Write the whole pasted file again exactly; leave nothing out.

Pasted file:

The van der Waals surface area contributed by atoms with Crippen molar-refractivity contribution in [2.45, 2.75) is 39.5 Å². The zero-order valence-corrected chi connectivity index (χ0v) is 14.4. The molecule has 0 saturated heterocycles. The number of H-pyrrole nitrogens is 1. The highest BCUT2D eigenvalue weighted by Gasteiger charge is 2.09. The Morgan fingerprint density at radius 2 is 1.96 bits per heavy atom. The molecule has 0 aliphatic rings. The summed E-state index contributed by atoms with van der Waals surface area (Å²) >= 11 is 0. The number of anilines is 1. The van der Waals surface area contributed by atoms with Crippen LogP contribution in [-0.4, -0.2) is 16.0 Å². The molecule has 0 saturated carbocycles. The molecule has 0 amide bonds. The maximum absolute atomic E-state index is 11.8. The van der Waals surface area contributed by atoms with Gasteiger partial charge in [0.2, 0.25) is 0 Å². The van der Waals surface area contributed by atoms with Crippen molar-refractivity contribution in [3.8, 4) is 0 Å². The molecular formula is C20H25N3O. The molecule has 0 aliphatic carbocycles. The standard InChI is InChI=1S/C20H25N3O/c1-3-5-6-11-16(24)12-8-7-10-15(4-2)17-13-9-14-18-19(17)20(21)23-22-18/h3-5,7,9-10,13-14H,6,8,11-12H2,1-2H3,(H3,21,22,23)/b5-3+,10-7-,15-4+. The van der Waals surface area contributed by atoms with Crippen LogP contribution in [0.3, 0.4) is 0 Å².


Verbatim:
The van der Waals surface area contributed by atoms with Crippen molar-refractivity contribution in [2.45, 2.75) is 39.5 Å². The zero-order valence-corrected chi connectivity index (χ0v) is 14.4. The molecule has 0 saturated heterocycles. The number of H-pyrrole nitrogens is 1. The highest BCUT2D eigenvalue weighted by Gasteiger charge is 2.09. The Morgan fingerprint density at radius 2 is 1.96 bits per heavy atom. The molecule has 0 aliphatic rings. The summed E-state index contributed by atoms with van der Waals surface area (Å²) >= 11 is 0. The number of anilines is 1. The van der Waals surface area contributed by atoms with Crippen LogP contribution in [-0.4, -0.2) is 16.0 Å². The molecule has 0 saturated carbocycles. The molecule has 0 amide bonds. The maximum absolute atomic E-state index is 11.8. The van der Waals surface area contributed by atoms with Gasteiger partial charge in [0.2, 0.25) is 0 Å². The van der Waals surface area contributed by atoms with Crippen molar-refractivity contribution in [3.8, 4) is 0 Å². The molecular formula is C20H25N3O. The molecule has 0 aliphatic carbocycles. The standard InChI is InChI=1S/C20H25N3O/c1-3-5-6-11-16(24)12-8-7-10-15(4-2)17-13-9-14-18-19(17)20(21)23-22-18/h3-5,7,9-10,13-14H,6,8,11-12H2,1-2H3,(H3,21,22,23)/b5-3+,10-7-,15-4+. The van der Waals surface area contributed by atoms with Crippen LogP contribution in [0.3, 0.4) is 0 Å².